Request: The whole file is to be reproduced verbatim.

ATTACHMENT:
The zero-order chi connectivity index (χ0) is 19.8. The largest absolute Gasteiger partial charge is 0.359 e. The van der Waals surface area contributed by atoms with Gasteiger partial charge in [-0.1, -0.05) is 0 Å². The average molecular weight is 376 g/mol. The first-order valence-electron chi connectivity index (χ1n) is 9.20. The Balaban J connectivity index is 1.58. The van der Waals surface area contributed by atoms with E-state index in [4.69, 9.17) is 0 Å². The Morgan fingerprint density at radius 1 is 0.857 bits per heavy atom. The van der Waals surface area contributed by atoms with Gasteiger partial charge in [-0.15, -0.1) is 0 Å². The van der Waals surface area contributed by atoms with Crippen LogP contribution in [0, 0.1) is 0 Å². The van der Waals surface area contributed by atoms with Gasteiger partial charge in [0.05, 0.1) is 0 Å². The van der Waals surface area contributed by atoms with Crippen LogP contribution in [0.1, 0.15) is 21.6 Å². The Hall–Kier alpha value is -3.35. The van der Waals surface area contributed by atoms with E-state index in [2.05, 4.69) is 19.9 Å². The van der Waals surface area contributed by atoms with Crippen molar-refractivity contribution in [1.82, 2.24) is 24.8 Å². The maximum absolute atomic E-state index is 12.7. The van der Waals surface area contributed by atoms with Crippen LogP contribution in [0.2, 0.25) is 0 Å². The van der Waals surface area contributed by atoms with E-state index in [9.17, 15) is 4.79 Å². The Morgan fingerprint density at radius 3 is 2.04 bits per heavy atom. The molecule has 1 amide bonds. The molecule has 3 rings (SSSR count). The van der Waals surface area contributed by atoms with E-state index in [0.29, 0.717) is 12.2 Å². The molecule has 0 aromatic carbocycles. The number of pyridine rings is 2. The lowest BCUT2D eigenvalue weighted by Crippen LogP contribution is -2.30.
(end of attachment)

The zero-order chi connectivity index (χ0) is 19.8. The largest absolute Gasteiger partial charge is 0.359 e. The van der Waals surface area contributed by atoms with Gasteiger partial charge in [-0.1, -0.05) is 0 Å². The average molecular weight is 376 g/mol. The first-order valence-electron chi connectivity index (χ1n) is 9.20. The Balaban J connectivity index is 1.58. The van der Waals surface area contributed by atoms with E-state index in [4.69, 9.17) is 0 Å². The Morgan fingerprint density at radius 1 is 0.857 bits per heavy atom. The van der Waals surface area contributed by atoms with Gasteiger partial charge in [-0.15, -0.1) is 0 Å². The van der Waals surface area contributed by atoms with Crippen LogP contribution in [0, 0.1) is 0 Å². The van der Waals surface area contributed by atoms with Gasteiger partial charge in [0.05, 0.1) is 0 Å². The van der Waals surface area contributed by atoms with Crippen LogP contribution in [0.1, 0.15) is 21.6 Å². The Hall–Kier alpha value is -3.35. The van der Waals surface area contributed by atoms with E-state index in [2.05, 4.69) is 19.9 Å². The van der Waals surface area contributed by atoms with Crippen molar-refractivity contribution in [1.82, 2.24) is 24.8 Å². The maximum absolute atomic E-state index is 12.7. The van der Waals surface area contributed by atoms with Crippen LogP contribution in [0.2, 0.25) is 0 Å². The van der Waals surface area contributed by atoms with E-state index in [9.17, 15) is 4.79 Å². The Morgan fingerprint density at radius 3 is 2.04 bits per heavy atom. The molecule has 1 amide bonds. The molecule has 3 rings (SSSR count). The van der Waals surface area contributed by atoms with E-state index in [0.29, 0.717) is 12.2 Å². The molecule has 0 aromatic carbocycles. The number of pyridine rings is 2. The lowest BCUT2D eigenvalue weighted by Crippen LogP contribution is -2.30.